Cover: The Role of Economic Development Zones in National Development Strategies

The Role of Economic Development Zones in National Development Strategies

The Case of China

Published Oct 18, 2013

by Xiao Wang

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Economic development zones (EDZs) are employed by many countries as policy instruments to foster economic growth and technological innovation and increase exports and employment. Since the 1980s, the Chinese government has established more than 10 types of EDZs; each type employs a combination of preferential policies set by the central government and zone specific policies tailored to attract businesses and investors.

This dissertation finds that EDZs have generated a substantial share of China's industrial output, value added, exports and attracted large share of foreign direct investment (FDI). Increases in these outputs from EDZs have contributed substantially to China's economic growth. Based on a systematic review of the historical data and policies for EDZs in China, this study creates a unique classification system for the development path of these zones and identified four distinct phases.

The dissertation also employs data from over 50 ETDZs and their host cities and a difference-in-differences (DID) model to analyze the impact on foreign direct investment in the zones of China's 2008 change in corporate income tax law. It finds that after the 2008 tax reform 10-14 percent less FDI flowed into the zones relative to the other areas in their host cities. The results differ to some extent across zones.

Using a case study approach, this dissertation finds that EDZs have been able to partially offset the effects of the 2008 change in tax policy. Guangzhou Development District (GDD) has adopted policies providing financial incentives, to foster S&T, and to attract talent to mitigate the effects of the national policy change ending favorable tax treatment for companies located in zones. Many of these policies were successful (e.g. the number of expatriate experts attracted), but GDD still faces competition from other zones.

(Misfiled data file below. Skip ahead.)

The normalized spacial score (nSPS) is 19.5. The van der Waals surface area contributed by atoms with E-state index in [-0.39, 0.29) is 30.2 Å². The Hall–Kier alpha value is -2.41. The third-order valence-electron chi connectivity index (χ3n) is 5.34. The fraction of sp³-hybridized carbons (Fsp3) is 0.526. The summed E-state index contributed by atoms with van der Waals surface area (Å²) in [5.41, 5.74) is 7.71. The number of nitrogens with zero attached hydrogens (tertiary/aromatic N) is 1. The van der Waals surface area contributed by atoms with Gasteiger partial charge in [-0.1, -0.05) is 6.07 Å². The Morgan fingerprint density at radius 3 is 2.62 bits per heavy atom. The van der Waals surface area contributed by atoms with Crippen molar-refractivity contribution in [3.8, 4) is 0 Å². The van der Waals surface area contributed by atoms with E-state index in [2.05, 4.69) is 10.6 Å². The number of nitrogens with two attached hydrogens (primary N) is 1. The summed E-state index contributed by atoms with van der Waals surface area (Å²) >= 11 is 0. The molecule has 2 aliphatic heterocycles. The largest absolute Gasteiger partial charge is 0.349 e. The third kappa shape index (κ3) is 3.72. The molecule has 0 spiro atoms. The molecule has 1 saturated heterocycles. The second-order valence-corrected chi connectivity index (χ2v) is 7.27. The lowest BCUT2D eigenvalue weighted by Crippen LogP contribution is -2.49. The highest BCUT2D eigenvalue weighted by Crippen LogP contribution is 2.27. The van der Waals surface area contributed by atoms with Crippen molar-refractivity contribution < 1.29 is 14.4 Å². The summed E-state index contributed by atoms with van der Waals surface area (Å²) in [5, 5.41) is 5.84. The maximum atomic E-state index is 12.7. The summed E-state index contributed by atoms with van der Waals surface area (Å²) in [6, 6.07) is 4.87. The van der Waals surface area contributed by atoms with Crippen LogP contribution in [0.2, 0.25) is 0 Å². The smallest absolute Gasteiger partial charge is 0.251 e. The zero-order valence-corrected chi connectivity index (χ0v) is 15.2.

These findings provide policy makers with lessons learned from China and ways to use zones as a successful tool to accelerate growth in economic output and exports. As the zones mature, governments may wish to scale back the preferential policies provided by these zones. The dissertation concludes with policy recommendations that the zone management may consider to sustain growth besides the incentive packages they offer.

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This document was submitted as a dissertation in September 2013 in partial fulfillment of the requirements of the doctoral degree in public policy analysis at the Pardee RAND Graduate School. The faculty committee that supervised and approved the dissertation consisted of Keith Crane (Chair), Shanthi Nataraj, and Qin Xiangdong.

This publication is part of the RAND dissertation series. Pardee RAND dissertations are produced by graduate fellows of the Pardee RAND Graduate School, the world's leading producer of Ph.D.'s in policy analysis. The dissertations are supervised, reviewed, and approved by a Pardee RAND faculty committee overseeing each dissertation.

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